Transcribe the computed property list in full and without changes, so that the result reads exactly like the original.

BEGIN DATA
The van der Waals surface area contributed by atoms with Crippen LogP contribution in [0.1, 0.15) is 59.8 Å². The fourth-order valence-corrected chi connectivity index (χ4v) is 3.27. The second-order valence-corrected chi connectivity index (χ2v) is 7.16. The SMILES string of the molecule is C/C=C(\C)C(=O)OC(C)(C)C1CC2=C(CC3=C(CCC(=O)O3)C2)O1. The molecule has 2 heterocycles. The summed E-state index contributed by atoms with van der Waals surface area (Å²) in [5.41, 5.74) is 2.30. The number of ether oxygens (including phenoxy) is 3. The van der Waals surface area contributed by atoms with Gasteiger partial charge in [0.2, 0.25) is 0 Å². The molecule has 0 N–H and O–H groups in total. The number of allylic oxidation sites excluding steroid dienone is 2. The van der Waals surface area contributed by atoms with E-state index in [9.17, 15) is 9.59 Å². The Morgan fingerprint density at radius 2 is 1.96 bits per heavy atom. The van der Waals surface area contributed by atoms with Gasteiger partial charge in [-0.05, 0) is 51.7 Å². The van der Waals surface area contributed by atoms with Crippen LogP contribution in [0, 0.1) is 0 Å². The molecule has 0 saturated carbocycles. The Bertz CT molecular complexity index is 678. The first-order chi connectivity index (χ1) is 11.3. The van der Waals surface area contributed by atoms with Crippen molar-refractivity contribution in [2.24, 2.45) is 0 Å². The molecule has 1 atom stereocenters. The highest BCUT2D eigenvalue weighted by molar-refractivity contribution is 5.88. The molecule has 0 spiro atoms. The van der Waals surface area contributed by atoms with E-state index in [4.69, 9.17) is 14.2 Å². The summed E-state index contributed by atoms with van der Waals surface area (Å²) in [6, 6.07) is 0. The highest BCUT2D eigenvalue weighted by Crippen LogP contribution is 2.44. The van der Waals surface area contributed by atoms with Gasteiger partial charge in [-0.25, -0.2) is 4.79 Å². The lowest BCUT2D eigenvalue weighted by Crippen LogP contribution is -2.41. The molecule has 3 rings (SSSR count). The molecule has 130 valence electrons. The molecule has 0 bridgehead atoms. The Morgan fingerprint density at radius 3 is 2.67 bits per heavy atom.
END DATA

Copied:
The van der Waals surface area contributed by atoms with Crippen LogP contribution in [0.1, 0.15) is 59.8 Å². The fourth-order valence-corrected chi connectivity index (χ4v) is 3.27. The second-order valence-corrected chi connectivity index (χ2v) is 7.16. The SMILES string of the molecule is C/C=C(\C)C(=O)OC(C)(C)C1CC2=C(CC3=C(CCC(=O)O3)C2)O1. The molecule has 2 heterocycles. The summed E-state index contributed by atoms with van der Waals surface area (Å²) in [5.41, 5.74) is 2.30. The number of ether oxygens (including phenoxy) is 3. The van der Waals surface area contributed by atoms with Gasteiger partial charge in [0.2, 0.25) is 0 Å². The molecule has 0 N–H and O–H groups in total. The number of allylic oxidation sites excluding steroid dienone is 2. The van der Waals surface area contributed by atoms with E-state index in [9.17, 15) is 9.59 Å². The Morgan fingerprint density at radius 2 is 1.96 bits per heavy atom. The van der Waals surface area contributed by atoms with Gasteiger partial charge in [-0.05, 0) is 51.7 Å². The van der Waals surface area contributed by atoms with Crippen LogP contribution in [0, 0.1) is 0 Å². The molecule has 0 saturated carbocycles. The Bertz CT molecular complexity index is 678. The first-order chi connectivity index (χ1) is 11.3. The van der Waals surface area contributed by atoms with Crippen molar-refractivity contribution in [2.24, 2.45) is 0 Å². The molecule has 1 atom stereocenters. The highest BCUT2D eigenvalue weighted by molar-refractivity contribution is 5.88. The molecule has 0 spiro atoms. The van der Waals surface area contributed by atoms with E-state index in [4.69, 9.17) is 14.2 Å². The summed E-state index contributed by atoms with van der Waals surface area (Å²) in [6, 6.07) is 0. The highest BCUT2D eigenvalue weighted by Crippen LogP contribution is 2.44. The van der Waals surface area contributed by atoms with Gasteiger partial charge in [-0.25, -0.2) is 4.79 Å². The lowest BCUT2D eigenvalue weighted by Crippen LogP contribution is -2.41. The molecule has 3 rings (SSSR count). The molecule has 130 valence electrons. The molecule has 0 bridgehead atoms. The Morgan fingerprint density at radius 3 is 2.67 bits per heavy atom.